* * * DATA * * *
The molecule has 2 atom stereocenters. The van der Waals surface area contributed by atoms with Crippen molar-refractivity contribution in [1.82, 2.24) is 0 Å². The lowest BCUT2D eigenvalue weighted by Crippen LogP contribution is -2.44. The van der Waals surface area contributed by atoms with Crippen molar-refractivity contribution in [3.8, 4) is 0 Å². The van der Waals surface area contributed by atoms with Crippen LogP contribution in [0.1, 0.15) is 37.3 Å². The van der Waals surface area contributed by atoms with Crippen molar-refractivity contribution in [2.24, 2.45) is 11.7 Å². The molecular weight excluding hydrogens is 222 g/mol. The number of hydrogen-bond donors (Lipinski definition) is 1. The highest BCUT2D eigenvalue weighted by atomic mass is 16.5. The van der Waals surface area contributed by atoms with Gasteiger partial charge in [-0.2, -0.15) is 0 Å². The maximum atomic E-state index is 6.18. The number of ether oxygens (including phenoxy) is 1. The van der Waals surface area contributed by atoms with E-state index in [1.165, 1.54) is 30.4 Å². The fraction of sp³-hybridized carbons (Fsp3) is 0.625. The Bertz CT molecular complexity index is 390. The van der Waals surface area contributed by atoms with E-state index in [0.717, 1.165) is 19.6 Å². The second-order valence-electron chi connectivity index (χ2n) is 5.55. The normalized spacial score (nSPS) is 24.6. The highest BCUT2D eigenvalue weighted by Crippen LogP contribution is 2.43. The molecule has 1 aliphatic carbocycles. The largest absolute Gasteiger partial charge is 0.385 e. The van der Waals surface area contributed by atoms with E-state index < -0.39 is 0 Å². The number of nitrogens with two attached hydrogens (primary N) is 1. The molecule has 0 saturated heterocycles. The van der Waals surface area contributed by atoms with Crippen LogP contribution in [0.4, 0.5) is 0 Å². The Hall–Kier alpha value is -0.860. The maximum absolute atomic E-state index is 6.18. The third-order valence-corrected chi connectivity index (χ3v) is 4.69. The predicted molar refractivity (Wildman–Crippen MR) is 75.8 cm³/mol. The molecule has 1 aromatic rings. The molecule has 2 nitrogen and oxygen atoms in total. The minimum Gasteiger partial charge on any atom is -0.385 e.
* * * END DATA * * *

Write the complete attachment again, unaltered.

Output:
The molecule has 2 atom stereocenters. The van der Waals surface area contributed by atoms with Crippen molar-refractivity contribution in [1.82, 2.24) is 0 Å². The lowest BCUT2D eigenvalue weighted by Crippen LogP contribution is -2.44. The van der Waals surface area contributed by atoms with Crippen molar-refractivity contribution in [3.8, 4) is 0 Å². The van der Waals surface area contributed by atoms with Crippen LogP contribution in [0.1, 0.15) is 37.3 Å². The van der Waals surface area contributed by atoms with Crippen molar-refractivity contribution in [2.24, 2.45) is 11.7 Å². The molecular weight excluding hydrogens is 222 g/mol. The number of hydrogen-bond donors (Lipinski definition) is 1. The highest BCUT2D eigenvalue weighted by atomic mass is 16.5. The van der Waals surface area contributed by atoms with Gasteiger partial charge in [-0.2, -0.15) is 0 Å². The maximum atomic E-state index is 6.18. The number of ether oxygens (including phenoxy) is 1. The van der Waals surface area contributed by atoms with E-state index in [1.165, 1.54) is 30.4 Å². The fraction of sp³-hybridized carbons (Fsp3) is 0.625. The Bertz CT molecular complexity index is 390. The van der Waals surface area contributed by atoms with E-state index in [0.717, 1.165) is 19.6 Å². The second-order valence-electron chi connectivity index (χ2n) is 5.55. The normalized spacial score (nSPS) is 24.6. The highest BCUT2D eigenvalue weighted by Crippen LogP contribution is 2.43. The molecule has 1 aliphatic carbocycles. The largest absolute Gasteiger partial charge is 0.385 e. The van der Waals surface area contributed by atoms with E-state index < -0.39 is 0 Å². The number of nitrogens with two attached hydrogens (primary N) is 1. The molecule has 0 saturated heterocycles. The van der Waals surface area contributed by atoms with Crippen LogP contribution in [0.4, 0.5) is 0 Å². The Hall–Kier alpha value is -0.860. The maximum absolute atomic E-state index is 6.18. The third-order valence-corrected chi connectivity index (χ3v) is 4.69. The predicted molar refractivity (Wildman–Crippen MR) is 75.8 cm³/mol. The molecule has 1 aromatic rings. The molecule has 2 nitrogen and oxygen atoms in total. The minimum Gasteiger partial charge on any atom is -0.385 e.